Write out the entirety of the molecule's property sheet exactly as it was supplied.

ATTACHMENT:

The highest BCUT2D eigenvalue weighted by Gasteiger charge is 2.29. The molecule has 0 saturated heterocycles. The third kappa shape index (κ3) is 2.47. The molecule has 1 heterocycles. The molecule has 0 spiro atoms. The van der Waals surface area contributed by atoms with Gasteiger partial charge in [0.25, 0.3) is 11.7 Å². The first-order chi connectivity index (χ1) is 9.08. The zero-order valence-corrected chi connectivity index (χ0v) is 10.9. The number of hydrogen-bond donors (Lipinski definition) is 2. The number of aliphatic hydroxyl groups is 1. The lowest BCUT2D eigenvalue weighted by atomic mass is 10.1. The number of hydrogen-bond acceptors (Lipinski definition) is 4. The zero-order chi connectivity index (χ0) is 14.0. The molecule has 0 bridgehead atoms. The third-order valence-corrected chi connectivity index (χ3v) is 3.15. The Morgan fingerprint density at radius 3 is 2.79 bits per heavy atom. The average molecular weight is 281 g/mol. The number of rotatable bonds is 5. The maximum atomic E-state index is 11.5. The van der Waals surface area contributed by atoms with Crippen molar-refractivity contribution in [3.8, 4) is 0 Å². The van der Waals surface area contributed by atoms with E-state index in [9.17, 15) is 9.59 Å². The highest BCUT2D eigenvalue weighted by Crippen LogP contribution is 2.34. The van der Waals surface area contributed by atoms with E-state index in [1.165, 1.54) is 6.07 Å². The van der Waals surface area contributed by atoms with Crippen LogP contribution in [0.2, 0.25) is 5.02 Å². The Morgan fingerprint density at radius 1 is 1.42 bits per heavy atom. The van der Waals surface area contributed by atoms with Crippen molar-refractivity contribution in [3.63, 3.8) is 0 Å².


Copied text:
The highest BCUT2D eigenvalue weighted by Gasteiger charge is 2.29. The molecule has 0 saturated heterocycles. The third kappa shape index (κ3) is 2.47. The molecule has 1 heterocycles. The molecule has 0 spiro atoms. The van der Waals surface area contributed by atoms with Gasteiger partial charge in [0.25, 0.3) is 11.7 Å². The first-order chi connectivity index (χ1) is 9.08. The zero-order valence-corrected chi connectivity index (χ0v) is 10.9. The number of hydrogen-bond donors (Lipinski definition) is 2. The number of aliphatic hydroxyl groups is 1. The lowest BCUT2D eigenvalue weighted by atomic mass is 10.1. The number of hydrogen-bond acceptors (Lipinski definition) is 4. The zero-order chi connectivity index (χ0) is 14.0. The molecule has 0 bridgehead atoms. The third-order valence-corrected chi connectivity index (χ3v) is 3.15. The Morgan fingerprint density at radius 3 is 2.79 bits per heavy atom. The average molecular weight is 281 g/mol. The number of rotatable bonds is 5. The maximum atomic E-state index is 11.5. The van der Waals surface area contributed by atoms with Crippen molar-refractivity contribution in [3.8, 4) is 0 Å². The van der Waals surface area contributed by atoms with E-state index in [9.17, 15) is 9.59 Å². The highest BCUT2D eigenvalue weighted by Crippen LogP contribution is 2.34. The van der Waals surface area contributed by atoms with E-state index in [1.165, 1.54) is 6.07 Å². The van der Waals surface area contributed by atoms with Crippen LogP contribution in [0.2, 0.25) is 5.02 Å². The Morgan fingerprint density at radius 1 is 1.42 bits per heavy atom. The van der Waals surface area contributed by atoms with Crippen molar-refractivity contribution in [3.63, 3.8) is 0 Å².